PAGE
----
One last thought: Maybe a rookie combo guard like Randy Foye, Quincy Douby (very, very underraed) or Daniel Gibson (2nd Round, of course) would be worth looking at for the Cavs. I hope that Danny Ferry knows I'm available.

Mark said...

Pretty cool of FOX to show that as the Season Finale. though I'd probably be bitter if I had paid for the DVD.

Mark said...

Another combo guard worth considering is Guillermo Diaz of Miami. He shoots the ball extremely well and is freakishly athletic. I just read an Insider article where a Suns scout labeled him a "Puerto Rican Steve Francis". Just to clarify, he meant that as a compliment. The cout went on to say that Diaz touched 12 feet int he jump tests and he'd only seen Stoudemire and Diaw do that before.

TJ said...

"Puerto Rican Steve Francis" might be the funniest scout's take I've ever seen...what the hell does that even mean?

He's moody, hasn't worked on his shot in 5 years and is a ball hog to boot, but wait, don't worry, he happens to be Puerto Rican, so all is forgiven?

Mark said...

That's what I thought when I first read the comment. Really? You're trying to praise this guy by saying that? I'm thinking it was in reference to his athleticism and his combo guard status, though it sure seems there's a nicer , more complimentary way to put this.

Then again, maybe Diaz is gay and has a totally over-infalted opinion of his abilites. In that case, the Francis comparison is spot on.

Jerry said...

He's like Steve Francis in every way, except instead of showering, he just sprays a bunch of cologne all over his body.

Mark said...

Da-dum-cha.

CFunk28 said...

I'd love to see the Cavs solve that problem through the draft w/ a guy like Ray, Foye, or Diaz. But considering the only two impact players the Cavs have drafted in the last 10 years are LeBron and Andre Miller (Miller was a beast in Cleveland) I'm not holding my breath.

I wouldn't be surprised to see the Cavs let Gooden walk this summer. Someone will sign him to a big deal we won't be able to match b/c we'll be saving for LeBron. But I'm fine w/ that. While I don't think Varejeo is ready to be a starter, they do have Marshal who actually started playing inside the arc during the playoffs.

Mark said...

You're probably right abotu Gooden. Somebody will overpay him this summer. If that happens, you should let him walk. He's too inconsistent and it's tough to see that changing at this point in his career.

Foye would be great but it seems as if he'll already be gone by the time Cleveland selects (at least based on the feedback from early workouts). Don't sleep on Douby, he can really, really shoot it. If he can show some development at the point (just needs to be adequate with the ballhandlers around him)then he could be a great fit. Anyway, you have a new GM these days so maybe you'll fare better than when Paxson was running the show.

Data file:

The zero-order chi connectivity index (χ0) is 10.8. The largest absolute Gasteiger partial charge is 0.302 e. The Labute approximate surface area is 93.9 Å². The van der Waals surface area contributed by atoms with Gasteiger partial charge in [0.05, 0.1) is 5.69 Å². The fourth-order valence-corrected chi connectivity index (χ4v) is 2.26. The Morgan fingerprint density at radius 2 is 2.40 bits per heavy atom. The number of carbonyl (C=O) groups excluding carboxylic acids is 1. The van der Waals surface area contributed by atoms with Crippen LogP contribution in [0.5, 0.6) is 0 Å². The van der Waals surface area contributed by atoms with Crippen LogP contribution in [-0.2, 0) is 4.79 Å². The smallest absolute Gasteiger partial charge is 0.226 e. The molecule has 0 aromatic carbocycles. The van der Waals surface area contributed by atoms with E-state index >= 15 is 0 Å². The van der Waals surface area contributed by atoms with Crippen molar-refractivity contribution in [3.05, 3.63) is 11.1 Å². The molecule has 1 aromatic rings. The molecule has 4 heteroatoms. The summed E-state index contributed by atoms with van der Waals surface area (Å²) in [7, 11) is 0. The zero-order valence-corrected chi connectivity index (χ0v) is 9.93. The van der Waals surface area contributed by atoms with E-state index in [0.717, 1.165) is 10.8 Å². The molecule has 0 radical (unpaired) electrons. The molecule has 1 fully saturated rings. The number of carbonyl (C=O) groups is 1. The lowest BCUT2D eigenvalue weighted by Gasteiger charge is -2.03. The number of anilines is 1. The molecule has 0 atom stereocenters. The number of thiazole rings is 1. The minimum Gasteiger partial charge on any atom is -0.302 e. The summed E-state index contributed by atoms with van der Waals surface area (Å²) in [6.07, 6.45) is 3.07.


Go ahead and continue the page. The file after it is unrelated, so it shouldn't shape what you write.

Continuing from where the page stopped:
Jerry said...

Douby would be a nice fit. He's already proven that he has NBA range with some of the bombs he shot last year. And with LeBron and Hughes in the lineup, the 3 of them have enough handle that they don't need a true PG. If they got Douby, I might end up liking the Cavs a little too much. I was already rooting for them pretty hard in the playoffs this year.

Personally, I think Douby was a better college player than any of the guards that have been mentioned here, even Foye. Of course Redick was a better college player than all of them and he's going to get drafted behind most of them.

joe said...

Whatever happened to Luke Jackson? Was he hurt again this year?

Mark said...

Douby would be my pick for all the reasons you mentioned. With LeBron and Hughes on the court, he's not going to be running the offense all that much anyway. His shot would also serve to space the floor better for drives to the hoop. If Douby had played at a better program, he'd be getting a TON more buzz right about now.

I read today that Luke Jackson just had his second back surgery in as many years last week.. It might be a wrap for him as anything more than a bench sparkplug.

It's odd because I don't remember anything about his back being mentioned leading up to the draft. Makes you wonder if it was missed or he messe it up in camp during his rookie year. He's definitely been plagued by it since pretty much day one in the league.

joe said...

I thought he was a reach when they took him (10?) but he definitely would have helped these past two years with some shooting.

CFunk28 said...

I actually made the comment that Jackson's going to leave after next season, get healthy, and be someone's bomber off the bench. Yeah, big reach at 10.

Douby would be awesome. He could be a liability defensively especially against someone like the Pistons, but the offense would flow a lot better w/ him floating outside.